Many years ago, I made the mistake of buying a six-pack of stockings from Costco. Although they were very cheap, they tore at the slightest agitation, sometimes even as I was putting them on. The material was itchy, and they twisted uncomfortably throughout the day. After all six pairs fell apart in less than a week, I vowed to never buy stockings at the supermarket again. Following that experience, I overcompensated by picking up my first pair of tights from the luxury Austrian brand Wolford for around £40. It was the most I’d ever spent on stockings, but I felt justified for their durability and how comfortable they were. I bought a few more at around £30 to £40 a pair, and they all lasted me a long time.
Fast-forward to earlier this year, when my last pair of Wolford stockings finally ripped. With no real need for £40 stockings in the dead of winter during the lockdown, I opted for something a little less strenuous on my bank account. On the recommendation of a friend, I ordered some tights from Swedish Stockings, each pair between £15 and £21. The self-proclaimed “only sustainable hosiery brand worldwide” uses recycled yarn to make their products in an effort to save nonbiodegradable nylon from planned obsolescence and landfills. I loved the idea, and the many patterns and colours they came in, and couldn’t wait to test them out for when the weather became stocking-appropriate.
Sure enough, as spring rolled around, I put them through their paces with a few unintentional tests. The first of these came on a jaunt near London Bridge with my bubble. One sunny afternoon, I showed off a pair of handsome navy-blue tights as we walked down to the sandy shore of the bankside beach, trailing along the south side of the Thames and skipping small stones. When it started to get colder and darker, we ascended stone stairs to street level, only to find that the small metal gate at the end was locked. Not wanting to double back, we climbed over a boulder that acted as a fence. I’m not the most graceful person at the best of times, so lumbering over a large rock was anything but a smooth move. When I managed to climb down on the other side, my tights were caked with dust and sand, but a light brushing made them as good as new, without any tears.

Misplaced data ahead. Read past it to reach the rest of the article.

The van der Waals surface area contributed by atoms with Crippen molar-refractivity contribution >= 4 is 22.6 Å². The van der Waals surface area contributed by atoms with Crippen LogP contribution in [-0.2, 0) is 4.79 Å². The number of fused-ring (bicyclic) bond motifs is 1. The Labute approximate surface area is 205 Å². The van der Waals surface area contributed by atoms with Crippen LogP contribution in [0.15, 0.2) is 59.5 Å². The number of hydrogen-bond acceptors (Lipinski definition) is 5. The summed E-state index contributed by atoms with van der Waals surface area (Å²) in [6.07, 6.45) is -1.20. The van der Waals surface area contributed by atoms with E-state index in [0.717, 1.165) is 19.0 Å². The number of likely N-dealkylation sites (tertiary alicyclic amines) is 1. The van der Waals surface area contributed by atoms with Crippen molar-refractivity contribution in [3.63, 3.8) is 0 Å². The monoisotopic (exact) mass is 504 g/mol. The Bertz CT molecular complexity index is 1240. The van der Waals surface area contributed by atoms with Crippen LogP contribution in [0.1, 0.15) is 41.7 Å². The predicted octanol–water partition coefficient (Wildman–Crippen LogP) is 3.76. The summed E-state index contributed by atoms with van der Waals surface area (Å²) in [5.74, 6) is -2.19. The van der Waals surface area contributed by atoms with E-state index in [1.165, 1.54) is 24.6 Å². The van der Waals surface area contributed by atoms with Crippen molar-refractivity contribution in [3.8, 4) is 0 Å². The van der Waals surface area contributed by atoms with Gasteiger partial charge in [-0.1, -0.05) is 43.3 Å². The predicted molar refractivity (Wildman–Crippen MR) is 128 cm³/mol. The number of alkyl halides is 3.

A few weeks later, buoyed by my newfound ardour for injecting a bit of adventure into walks, we wandered around Wapping in London, along the Thames Path. I wore comfortable black net tights that were not nearly as garish as one might assume. They looked like regular black stockings from afar, revealing their intricate patterns only upon closer inspection. We walked underneath the dockside buildings, close to the water. Then disaster struck: The tide, which had been low enough to allow a metre or two of walkable space, suddenly rolled in and splashed as high as our knees. We turned back, shoes drenched as we screamed in both mirth and terror. The water continued to rise in waves, and I wondered if we were going to be swept away by the fierce tide. But we made it back up, our legs and shoes dripping with Thames water. We sat in the sun and dried our attire, laughing at the ridiculous situation we got ourselves in, as if we were teenagers again. My tights dried quickly, and despite the challenges I threw at them, they were completely intact, ready for more adventures.
Now here’s a shameful little secret about me: For all my enthusiasm about sustainability, I’m terrible at doing the laundry. I’ve never separated my clothes by colour, I sometimes throw woollen knits into the dryer, and when my clumsy self spills something colourful on my garbs, they sit in my laundry basket for about a week before hitting the wash. A good percentage of my loungewear have a weird stain on them that will never be removed. On the flip side, I’ve also been complimented for my skirt that is “such a nice grey-blue colour,” an item of clothing that had previously been white before a particular washing mishap. I have plans to change my ways, but for now, my clothes suffer quietly through every laundry cycle.
Swedish Stockings offer advice on how to care for their products, and although I’ve read them, I’m dreadful at following through. More relentless than boulders or rising tides, my laundry habits have caused the downfall of many less sturdy items of clothing. But these tights have gone through several washes now, and every single one is still completely intact. I might treat myself to some Wolford stockings as the world opens up again — and special occasions call for special tights — but Swedish Stockings withstand the test of my capricious everyday use.
[Editor’s note: Whilst Sandy’s exact black net tights are currently out of stock, we spotted this similar style that’s available now.]
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